In our coop run, for example, we got the Dragon boss and were able to get the awesome flaming sword that comes from beating it a certain way. In my solo run I found a completely different set of rings and weapons, resulting in a different strategy when I go into combat.

I also found the drop-in gameplay to be surprisingly quick for a non-AAA title. I think this is the benefit of not having the game architected as an MMO. In many co-op MMOs it can really feel like a chore getting synced into someone else’s instance, but I never felt that here.

3. The gear

I love the armor and weapons you come across

I won’t belabor this item because I haven’t even found all the items this game has to offer. While I’d say while it of course doesn’t come close to what your favorite looter-shooter offers, the items look and act interesting, and fit very well in the world that the game builds for you.

4. It’s not perfect, but I like where it falls down (and there are no deal breakers)

Does this game sometimes feel samey due to the procedural generation? Yes, absolutely. Does it sometimes feel cheap? Yes, kind of. I remember in Jim Sterling’s review where he criticized the bosses for having too many techniques or spawning too many different mobs to fight, and thus he did not enjoying getting past them. I had completely the opposite reaction to most of the bosses, which was “I’m going to kill this boss and learn his patterns, and Im gonna wreck these mobs”, and felt so elated when I did. Yes my S.O. was not happy with the yelling, but it was rewarding to beat these bosses. Many bosses weren’t even too challenging, and some (like the Root Mother defense) were downright fun, especially co-op.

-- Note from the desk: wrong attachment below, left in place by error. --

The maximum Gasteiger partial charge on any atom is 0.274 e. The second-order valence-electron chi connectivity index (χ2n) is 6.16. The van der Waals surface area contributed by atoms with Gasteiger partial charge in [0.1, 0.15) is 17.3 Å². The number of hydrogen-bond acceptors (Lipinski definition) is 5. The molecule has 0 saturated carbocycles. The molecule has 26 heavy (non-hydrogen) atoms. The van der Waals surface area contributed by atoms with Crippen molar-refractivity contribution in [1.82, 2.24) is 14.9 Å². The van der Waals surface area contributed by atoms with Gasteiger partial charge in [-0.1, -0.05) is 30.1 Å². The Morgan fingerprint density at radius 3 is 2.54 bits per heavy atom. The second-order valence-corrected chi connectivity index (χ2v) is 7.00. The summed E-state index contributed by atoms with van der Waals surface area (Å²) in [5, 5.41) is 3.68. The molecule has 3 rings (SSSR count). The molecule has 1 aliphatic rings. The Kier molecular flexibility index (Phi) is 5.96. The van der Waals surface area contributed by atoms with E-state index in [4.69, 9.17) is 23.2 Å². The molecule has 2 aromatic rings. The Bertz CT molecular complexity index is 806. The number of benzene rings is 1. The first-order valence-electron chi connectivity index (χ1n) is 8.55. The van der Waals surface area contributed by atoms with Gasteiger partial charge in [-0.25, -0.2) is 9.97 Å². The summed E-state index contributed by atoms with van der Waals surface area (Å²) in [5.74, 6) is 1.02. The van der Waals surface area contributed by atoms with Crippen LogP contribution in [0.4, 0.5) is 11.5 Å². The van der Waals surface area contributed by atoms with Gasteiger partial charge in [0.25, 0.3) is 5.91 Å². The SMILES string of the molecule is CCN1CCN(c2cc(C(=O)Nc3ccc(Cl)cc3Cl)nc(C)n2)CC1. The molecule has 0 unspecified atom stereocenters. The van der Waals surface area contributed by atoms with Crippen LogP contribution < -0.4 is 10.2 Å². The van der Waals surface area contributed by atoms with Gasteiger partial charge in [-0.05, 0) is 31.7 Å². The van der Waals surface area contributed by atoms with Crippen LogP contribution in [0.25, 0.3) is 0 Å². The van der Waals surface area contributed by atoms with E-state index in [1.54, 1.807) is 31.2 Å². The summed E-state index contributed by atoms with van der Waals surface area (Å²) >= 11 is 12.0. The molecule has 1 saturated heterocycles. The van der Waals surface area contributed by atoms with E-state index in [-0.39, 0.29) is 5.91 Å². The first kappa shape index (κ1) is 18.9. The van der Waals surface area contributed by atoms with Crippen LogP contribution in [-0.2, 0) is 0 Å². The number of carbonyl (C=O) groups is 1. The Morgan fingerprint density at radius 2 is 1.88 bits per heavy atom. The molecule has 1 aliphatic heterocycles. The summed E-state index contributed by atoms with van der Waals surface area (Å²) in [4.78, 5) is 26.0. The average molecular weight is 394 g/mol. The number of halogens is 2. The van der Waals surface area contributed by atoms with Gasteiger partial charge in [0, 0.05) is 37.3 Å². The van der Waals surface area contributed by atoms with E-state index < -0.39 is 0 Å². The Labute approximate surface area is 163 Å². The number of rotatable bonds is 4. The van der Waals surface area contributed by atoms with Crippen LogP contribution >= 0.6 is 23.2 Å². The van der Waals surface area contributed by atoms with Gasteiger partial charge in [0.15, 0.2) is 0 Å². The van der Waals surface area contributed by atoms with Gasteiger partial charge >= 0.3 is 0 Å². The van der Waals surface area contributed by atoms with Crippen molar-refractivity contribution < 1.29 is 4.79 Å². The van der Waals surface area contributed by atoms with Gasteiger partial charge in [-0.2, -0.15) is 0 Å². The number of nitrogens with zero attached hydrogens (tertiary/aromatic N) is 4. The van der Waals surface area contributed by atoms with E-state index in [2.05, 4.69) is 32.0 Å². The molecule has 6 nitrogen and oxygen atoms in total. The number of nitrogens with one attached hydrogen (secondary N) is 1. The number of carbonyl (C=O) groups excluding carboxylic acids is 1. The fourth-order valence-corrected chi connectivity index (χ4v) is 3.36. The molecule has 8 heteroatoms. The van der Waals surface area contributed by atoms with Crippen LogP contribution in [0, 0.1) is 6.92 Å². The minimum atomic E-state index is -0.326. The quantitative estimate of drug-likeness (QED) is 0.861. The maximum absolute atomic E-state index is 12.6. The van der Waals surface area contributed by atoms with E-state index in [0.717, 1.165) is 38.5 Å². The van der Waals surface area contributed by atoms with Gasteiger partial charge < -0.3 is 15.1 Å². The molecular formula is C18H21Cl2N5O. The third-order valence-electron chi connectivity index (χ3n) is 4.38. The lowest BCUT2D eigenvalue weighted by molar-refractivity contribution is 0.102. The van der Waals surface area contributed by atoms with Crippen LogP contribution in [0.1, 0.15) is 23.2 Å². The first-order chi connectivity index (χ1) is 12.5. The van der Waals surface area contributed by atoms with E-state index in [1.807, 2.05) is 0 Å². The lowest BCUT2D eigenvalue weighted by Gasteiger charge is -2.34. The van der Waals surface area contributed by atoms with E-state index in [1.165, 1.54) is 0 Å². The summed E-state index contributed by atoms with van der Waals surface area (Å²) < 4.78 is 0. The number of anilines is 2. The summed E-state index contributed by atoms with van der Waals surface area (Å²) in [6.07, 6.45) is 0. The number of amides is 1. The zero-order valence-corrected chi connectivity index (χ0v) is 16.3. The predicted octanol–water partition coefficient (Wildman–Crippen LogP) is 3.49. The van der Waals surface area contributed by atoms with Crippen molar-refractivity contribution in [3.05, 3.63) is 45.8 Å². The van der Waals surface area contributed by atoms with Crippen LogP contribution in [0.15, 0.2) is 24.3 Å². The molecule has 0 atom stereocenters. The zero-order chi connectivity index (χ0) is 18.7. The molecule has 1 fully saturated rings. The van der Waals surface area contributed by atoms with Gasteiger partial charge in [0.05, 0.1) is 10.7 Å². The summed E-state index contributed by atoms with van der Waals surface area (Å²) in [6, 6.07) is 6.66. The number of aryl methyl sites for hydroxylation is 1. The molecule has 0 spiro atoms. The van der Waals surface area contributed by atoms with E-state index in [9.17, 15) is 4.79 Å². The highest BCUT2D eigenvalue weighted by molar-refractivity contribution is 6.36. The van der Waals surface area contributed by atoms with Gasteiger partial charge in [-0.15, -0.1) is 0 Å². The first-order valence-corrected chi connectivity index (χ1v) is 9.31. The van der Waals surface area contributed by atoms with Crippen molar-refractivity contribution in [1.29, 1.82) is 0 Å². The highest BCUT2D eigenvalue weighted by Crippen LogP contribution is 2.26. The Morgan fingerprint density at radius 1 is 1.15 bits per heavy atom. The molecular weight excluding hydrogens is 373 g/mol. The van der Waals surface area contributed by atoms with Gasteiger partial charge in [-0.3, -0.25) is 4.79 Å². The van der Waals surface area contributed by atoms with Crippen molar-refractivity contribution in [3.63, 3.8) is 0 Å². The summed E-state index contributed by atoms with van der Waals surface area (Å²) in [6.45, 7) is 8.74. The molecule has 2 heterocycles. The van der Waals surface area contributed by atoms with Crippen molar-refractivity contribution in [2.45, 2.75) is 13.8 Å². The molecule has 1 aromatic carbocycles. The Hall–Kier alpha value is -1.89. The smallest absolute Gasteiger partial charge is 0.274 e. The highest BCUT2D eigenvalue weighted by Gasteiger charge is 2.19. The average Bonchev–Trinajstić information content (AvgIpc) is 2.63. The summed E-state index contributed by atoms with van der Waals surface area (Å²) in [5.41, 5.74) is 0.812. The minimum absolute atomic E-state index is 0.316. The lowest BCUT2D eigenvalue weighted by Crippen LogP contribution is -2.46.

There definitely is some unevenness with the difficulty, where bosses like The Unclean One went down on my second try, but of course The Ent took much longer. For the latter I decided to go back and grind a few times to pick up scrap to upgrade my armor. I didn’t have to do this, it just felt like my gear was primarily what was holding me back.

I will also say the staggering animation feels like it takes forever, and when you’re afflicted by an elemental effect (after the elemental effect bar fills up completely) the way your character stops to gag or cough and is otherwise unresponsive is extremely aggravating in a boss fight. However the items which stop these effects are fairly cheap at vendors. Also, running out of bullets didn’t happen to me nearly as much as in PVE areas of Destiny and its sequel, as the drop rate for ammo on killing enemies is very good, but I wish ammo boxes were slightly cheaper.

Finally (and most irritatingly) the audio configuration is sorely lacking – I really don’t want to hear my gun fire at deafening volume, but hearing the audio cues that tell me an enemy is about to strike in the heat of a multi-enemy assault is really important, and I wish they could be tuned separately. There have been many audio bugs reported for sound channels or missing or repeated sounds, but I didn’t find that so it’s possible they have since been fixed (but I only played the game on Xbox One).

Final thoughts

Honestly I don’ t think this game is for everyone. There are folks who will say it’s too easy (good for them I guess), and some will say it’s not unique enough. I think it offers just the right mix of difficulty, interesting loot and a world that I have become interested in learning more about, first the first time (again) since the first Destiny game.

I still play other games of course (love you Slay the Spire) but Remnant is the game I look forward to sitting down to playing through when my busy life allows. The nicest part is that I can do that either co-op or by myself, and have a fun but challenging experience. And given the game was released at a non-AAA price of $40, doesn’t have Day 1 DLC or microtransactions, I am very pleased with Remnant. I look forward to see what Gunfire Games has to offer in the future, and if a sequel addresses some of the minor annoyances in the original, I will be buying it on day 1.